I was reviewing a car insurance quote with a woman from Richardson last week, and she asked me a question after I confirmed her claims history. She had one claim for an accident that wasn’t her fault. Her question was, does an accident that wasn’t her fault still count against her?
This question pops up a lot, as most people aren’t aware that all claims, whether at fault or not at fault, have some level of impact on their car insurance rate. The level of impact varies from one insurance company to the next, but most factor any claim into their computation of premium.
One of the reasons even an accident that isn’t your fault impacts the car insurance premium, or cost, is that it generally removes a claims free discount when this is the only claim that pops up. In addition to removing this discount, your rate may increase due to four factors; claim cost, bodily injury, frequency, and other incidents.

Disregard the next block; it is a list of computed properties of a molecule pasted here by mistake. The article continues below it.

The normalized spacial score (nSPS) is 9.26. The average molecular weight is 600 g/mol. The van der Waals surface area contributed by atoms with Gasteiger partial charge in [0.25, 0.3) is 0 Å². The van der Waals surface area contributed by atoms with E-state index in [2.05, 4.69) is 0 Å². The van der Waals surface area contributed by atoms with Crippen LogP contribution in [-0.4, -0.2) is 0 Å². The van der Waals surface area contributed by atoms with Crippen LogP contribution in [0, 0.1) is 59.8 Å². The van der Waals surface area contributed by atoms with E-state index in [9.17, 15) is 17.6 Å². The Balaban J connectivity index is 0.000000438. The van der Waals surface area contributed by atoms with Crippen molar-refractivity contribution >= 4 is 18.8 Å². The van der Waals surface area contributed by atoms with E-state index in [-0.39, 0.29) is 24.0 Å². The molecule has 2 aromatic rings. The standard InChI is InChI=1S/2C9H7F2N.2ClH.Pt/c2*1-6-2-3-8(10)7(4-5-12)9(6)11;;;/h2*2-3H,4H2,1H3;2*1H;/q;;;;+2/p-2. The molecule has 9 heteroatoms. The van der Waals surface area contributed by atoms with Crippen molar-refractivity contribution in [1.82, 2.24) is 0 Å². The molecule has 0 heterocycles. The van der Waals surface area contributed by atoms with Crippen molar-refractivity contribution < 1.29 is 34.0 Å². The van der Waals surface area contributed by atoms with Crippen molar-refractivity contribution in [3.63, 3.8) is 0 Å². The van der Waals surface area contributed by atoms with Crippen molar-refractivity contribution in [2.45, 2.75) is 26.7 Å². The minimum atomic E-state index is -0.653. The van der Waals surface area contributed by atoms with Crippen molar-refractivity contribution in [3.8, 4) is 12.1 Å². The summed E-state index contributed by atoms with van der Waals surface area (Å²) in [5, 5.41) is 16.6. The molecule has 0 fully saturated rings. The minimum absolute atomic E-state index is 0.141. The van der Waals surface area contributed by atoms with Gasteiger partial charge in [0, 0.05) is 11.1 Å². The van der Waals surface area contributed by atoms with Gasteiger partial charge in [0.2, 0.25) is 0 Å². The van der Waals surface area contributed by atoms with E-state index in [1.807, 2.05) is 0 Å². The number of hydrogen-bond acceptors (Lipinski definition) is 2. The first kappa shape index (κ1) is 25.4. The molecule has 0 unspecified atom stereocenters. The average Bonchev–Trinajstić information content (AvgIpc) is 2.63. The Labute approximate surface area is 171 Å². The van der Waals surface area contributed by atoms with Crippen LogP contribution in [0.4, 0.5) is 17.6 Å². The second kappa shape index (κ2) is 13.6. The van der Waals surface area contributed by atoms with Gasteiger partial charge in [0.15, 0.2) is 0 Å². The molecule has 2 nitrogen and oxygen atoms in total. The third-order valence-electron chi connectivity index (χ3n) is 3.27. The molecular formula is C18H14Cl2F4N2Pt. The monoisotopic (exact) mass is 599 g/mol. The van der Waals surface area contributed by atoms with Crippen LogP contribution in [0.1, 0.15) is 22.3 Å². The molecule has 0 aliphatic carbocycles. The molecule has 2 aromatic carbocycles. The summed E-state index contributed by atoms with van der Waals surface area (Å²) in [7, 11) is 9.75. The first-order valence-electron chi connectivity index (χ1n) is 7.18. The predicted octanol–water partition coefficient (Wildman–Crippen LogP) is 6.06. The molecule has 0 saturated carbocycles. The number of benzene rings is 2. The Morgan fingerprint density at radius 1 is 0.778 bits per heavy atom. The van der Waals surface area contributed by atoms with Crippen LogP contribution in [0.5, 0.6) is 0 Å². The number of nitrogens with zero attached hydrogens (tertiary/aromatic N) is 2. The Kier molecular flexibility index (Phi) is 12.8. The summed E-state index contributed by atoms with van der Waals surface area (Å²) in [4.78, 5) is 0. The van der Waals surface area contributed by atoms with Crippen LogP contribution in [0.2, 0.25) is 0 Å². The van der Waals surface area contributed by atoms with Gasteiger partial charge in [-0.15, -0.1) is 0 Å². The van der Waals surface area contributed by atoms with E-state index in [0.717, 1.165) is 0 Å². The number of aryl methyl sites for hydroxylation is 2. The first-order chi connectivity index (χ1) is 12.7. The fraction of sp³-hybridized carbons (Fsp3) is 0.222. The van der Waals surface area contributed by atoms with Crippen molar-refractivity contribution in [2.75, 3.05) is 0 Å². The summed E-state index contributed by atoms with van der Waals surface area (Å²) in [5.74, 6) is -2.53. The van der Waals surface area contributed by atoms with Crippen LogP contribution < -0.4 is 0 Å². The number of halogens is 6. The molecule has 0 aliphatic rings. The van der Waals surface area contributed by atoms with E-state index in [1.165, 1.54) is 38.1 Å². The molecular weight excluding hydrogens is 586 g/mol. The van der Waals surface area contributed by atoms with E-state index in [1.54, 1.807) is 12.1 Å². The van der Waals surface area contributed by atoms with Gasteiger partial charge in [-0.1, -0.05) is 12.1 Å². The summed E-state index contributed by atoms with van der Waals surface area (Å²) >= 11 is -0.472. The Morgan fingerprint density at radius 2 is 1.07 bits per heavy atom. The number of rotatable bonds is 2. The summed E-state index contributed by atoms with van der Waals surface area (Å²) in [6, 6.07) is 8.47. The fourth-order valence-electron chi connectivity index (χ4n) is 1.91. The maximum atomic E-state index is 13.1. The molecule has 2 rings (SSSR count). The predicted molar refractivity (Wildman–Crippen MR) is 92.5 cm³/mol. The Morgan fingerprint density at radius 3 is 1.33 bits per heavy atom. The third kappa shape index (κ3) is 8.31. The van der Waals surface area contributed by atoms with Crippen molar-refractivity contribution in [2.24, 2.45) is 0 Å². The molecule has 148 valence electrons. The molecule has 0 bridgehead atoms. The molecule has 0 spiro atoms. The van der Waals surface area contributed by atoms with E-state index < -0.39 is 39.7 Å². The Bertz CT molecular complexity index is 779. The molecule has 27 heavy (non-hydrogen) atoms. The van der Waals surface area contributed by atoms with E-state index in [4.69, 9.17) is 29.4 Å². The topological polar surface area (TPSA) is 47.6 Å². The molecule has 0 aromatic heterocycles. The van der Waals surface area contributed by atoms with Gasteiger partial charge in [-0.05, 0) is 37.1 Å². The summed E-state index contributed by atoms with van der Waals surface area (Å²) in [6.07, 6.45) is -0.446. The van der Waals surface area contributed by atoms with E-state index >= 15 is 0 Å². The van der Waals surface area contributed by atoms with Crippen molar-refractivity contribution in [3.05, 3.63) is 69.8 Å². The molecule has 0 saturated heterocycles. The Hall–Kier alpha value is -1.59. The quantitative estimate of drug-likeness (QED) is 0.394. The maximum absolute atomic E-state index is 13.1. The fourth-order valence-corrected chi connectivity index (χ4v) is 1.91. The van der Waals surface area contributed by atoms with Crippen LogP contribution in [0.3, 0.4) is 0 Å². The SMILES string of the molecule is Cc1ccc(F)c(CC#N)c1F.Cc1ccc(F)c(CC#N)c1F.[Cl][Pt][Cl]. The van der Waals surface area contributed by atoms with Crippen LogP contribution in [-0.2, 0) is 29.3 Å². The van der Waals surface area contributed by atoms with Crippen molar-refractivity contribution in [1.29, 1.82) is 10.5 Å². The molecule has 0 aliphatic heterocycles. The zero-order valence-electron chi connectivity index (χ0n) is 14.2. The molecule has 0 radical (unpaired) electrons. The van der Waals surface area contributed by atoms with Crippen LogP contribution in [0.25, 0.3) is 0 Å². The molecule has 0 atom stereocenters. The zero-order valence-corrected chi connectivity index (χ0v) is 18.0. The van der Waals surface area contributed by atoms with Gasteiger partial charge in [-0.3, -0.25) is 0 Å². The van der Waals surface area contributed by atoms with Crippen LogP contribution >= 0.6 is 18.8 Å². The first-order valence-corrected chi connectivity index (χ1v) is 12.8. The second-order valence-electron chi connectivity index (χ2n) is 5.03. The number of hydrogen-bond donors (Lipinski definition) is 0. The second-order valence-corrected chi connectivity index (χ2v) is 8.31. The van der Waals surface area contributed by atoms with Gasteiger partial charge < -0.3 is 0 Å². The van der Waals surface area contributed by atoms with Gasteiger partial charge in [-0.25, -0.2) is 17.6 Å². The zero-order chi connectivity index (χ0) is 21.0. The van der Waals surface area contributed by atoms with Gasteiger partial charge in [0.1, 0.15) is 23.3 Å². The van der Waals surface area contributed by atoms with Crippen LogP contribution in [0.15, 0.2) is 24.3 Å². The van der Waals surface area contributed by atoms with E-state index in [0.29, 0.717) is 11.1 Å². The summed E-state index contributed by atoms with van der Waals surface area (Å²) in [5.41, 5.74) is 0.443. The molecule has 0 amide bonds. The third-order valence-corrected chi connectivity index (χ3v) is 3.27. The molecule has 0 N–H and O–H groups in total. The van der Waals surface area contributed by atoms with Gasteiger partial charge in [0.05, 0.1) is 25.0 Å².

Car insurance companies use the cost of a claim, how much was paid to repair your car, to determine its impact on the rate. The more expensive the claim, the greater the weight it carries. The opposite is also true, as one of my companies minimizes the weight of claims that are less than $1,000.
If you’re injured in an accident, there will be two payments on the claim; one for bodily injury, the other for property damage. Any claim involving bodily injury will impact the cost of the car insurance.
How many accidents a person has in a given time period also impacts your rate. A former co-worker of mine, was hit three times in a two year period. Even though none of the accidents were her fault, the company she was insured with raised her rate due to the frequency, as well as, the number of claims of accidents she was involved in.
How long a not at fault accident counts against you depends on the insurance company. There are still a few companies that only look back three years, however, most look at a five year history. What the impact is also depends on the carrier, but depending on the four factors, the average increase on a Texas car insurance policy is between 2% and 28%.
The woman from Richardson I met with didn’t like the reason – it seems unfair. I understand, but it is the reality of Texas car insurance today. She still became a client since we were able to save her $300 a year, but the savings would have been more had there not been that one claim. Do you think it’s unfair? Share your thoughts, suggestions, and experiences with me on our Google +, Facebook, or LinkedIn pages. I’d love to hear from you!